Just finishing up Hecht’s Democratic Education. Here is an excerpt that describes his view that democratic education is part of a larger paradigm shift towards the emergence of a true “democratic culture”:
We are not in the midst of a passing wave, but rather in a process of changing stages or a quantum leap. If during the 19th century there was a period of “democratic ideas”, such as in the USA, where there was democracy and equality, but not for women or blacks, and in the 20th century we see the emergence of democratic governments who used democratic procedures but continued to maintain “undemocratic cultures”, in the 21st century an opportunity is emerging for a quantum leap that will be the harbinger of “democratic culture”.
Democratic culture is a culture which helps each individual to express his own uniqueness within the community. This is on the basis of human rights and sustainability in various living environments. It has two components:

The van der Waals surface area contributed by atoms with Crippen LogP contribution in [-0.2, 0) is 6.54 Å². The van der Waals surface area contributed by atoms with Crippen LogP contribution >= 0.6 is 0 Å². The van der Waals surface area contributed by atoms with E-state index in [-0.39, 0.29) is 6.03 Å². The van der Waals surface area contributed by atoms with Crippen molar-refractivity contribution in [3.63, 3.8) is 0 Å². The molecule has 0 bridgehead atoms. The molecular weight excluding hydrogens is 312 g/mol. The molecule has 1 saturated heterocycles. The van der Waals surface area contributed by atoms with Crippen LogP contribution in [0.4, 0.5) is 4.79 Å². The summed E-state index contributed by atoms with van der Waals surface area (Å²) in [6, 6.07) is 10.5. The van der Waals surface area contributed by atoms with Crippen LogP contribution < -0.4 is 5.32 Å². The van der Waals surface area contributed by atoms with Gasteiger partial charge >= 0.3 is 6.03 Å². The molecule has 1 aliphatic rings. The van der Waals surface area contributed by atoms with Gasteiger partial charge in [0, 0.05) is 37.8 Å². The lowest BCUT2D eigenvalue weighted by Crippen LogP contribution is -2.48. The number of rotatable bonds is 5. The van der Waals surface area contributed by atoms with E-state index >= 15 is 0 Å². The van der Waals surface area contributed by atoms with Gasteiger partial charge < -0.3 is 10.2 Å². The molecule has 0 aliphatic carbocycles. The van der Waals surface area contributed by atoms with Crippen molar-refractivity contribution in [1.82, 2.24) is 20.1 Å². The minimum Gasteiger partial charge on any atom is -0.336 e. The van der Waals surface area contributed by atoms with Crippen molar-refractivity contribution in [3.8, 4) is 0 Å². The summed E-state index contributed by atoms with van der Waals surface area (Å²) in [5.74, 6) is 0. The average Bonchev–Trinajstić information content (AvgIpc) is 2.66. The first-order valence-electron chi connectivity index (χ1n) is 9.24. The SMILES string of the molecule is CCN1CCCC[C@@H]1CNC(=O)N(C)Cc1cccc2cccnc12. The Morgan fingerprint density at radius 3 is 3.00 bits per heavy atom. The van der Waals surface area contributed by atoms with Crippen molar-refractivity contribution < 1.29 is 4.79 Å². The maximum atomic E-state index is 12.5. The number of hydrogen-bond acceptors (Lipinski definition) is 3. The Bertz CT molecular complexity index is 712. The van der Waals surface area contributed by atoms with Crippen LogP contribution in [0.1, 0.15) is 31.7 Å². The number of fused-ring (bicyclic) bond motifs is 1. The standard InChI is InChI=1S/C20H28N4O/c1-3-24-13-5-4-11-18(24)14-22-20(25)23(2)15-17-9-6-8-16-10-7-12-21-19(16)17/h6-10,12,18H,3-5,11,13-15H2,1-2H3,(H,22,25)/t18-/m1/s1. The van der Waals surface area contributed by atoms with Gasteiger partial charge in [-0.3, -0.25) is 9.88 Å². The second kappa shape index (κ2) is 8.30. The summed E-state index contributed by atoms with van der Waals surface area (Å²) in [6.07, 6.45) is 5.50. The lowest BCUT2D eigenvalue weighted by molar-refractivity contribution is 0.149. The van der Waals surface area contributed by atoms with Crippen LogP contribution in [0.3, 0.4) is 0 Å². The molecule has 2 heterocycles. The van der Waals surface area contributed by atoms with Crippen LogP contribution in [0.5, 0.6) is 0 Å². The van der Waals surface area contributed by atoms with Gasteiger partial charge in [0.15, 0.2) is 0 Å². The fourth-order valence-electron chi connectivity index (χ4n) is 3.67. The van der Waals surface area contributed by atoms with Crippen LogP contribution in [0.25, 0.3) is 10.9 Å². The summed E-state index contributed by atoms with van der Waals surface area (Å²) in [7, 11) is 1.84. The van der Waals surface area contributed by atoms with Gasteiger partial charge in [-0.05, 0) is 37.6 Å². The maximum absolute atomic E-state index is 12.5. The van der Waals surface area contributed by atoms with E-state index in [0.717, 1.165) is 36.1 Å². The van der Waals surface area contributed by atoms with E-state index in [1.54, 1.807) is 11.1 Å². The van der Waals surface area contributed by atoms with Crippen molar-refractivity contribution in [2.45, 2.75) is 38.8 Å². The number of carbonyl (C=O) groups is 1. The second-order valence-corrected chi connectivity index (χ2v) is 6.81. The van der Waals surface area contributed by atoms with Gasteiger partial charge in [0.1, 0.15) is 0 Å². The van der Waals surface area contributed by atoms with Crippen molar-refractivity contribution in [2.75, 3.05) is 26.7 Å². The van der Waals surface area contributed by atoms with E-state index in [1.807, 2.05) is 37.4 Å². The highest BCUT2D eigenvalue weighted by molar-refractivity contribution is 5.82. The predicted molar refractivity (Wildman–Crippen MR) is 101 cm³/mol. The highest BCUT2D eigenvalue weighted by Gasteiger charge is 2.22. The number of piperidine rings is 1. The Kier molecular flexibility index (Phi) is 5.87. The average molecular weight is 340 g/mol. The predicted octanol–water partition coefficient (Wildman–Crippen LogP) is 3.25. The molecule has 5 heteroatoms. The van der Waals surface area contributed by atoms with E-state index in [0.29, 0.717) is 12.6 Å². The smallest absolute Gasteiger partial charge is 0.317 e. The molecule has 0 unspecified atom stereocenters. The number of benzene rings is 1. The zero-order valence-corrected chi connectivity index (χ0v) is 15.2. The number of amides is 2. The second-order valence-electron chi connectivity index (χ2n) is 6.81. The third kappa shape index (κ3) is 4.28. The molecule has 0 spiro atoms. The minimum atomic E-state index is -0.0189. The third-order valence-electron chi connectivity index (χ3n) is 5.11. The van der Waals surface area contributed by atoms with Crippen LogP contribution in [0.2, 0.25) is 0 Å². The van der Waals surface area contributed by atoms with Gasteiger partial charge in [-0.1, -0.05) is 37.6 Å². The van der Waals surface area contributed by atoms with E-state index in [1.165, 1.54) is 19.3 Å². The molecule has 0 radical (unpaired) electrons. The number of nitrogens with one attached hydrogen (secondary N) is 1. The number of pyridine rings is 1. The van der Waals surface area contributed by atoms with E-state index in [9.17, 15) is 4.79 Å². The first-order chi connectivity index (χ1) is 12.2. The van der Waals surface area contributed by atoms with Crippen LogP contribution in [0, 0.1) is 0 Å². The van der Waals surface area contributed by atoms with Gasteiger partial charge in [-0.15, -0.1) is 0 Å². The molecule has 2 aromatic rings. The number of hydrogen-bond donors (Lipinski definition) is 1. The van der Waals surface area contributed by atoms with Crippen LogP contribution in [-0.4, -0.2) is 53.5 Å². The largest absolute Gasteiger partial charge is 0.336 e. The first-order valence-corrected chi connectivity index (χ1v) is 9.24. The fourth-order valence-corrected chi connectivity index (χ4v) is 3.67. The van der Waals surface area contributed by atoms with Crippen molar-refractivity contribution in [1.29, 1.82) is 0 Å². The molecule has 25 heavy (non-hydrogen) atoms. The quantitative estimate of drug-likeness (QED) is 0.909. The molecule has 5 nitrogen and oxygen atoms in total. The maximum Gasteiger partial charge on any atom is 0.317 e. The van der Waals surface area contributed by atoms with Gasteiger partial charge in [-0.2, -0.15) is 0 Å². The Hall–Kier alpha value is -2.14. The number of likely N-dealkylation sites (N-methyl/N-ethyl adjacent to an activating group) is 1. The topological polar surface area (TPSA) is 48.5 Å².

One — the commitment of society to the creation of possibilities, frameworks and resources, which can help each individual discover and develop his uniqueness and express it in the community where he lives.
The second — the adherence to principles: commitment to a democratic culture means taking an activist standpoint. The citizen who is committed to democracy may be called upon to struggle for his rights, the rights of those around him, and those of individuals and societies throughout the world.
Democratic culture encourages the citizen towards active commitment to the advancement of social values such as equality, liberty and social responsibility, and towards active support of the implementation of human rights.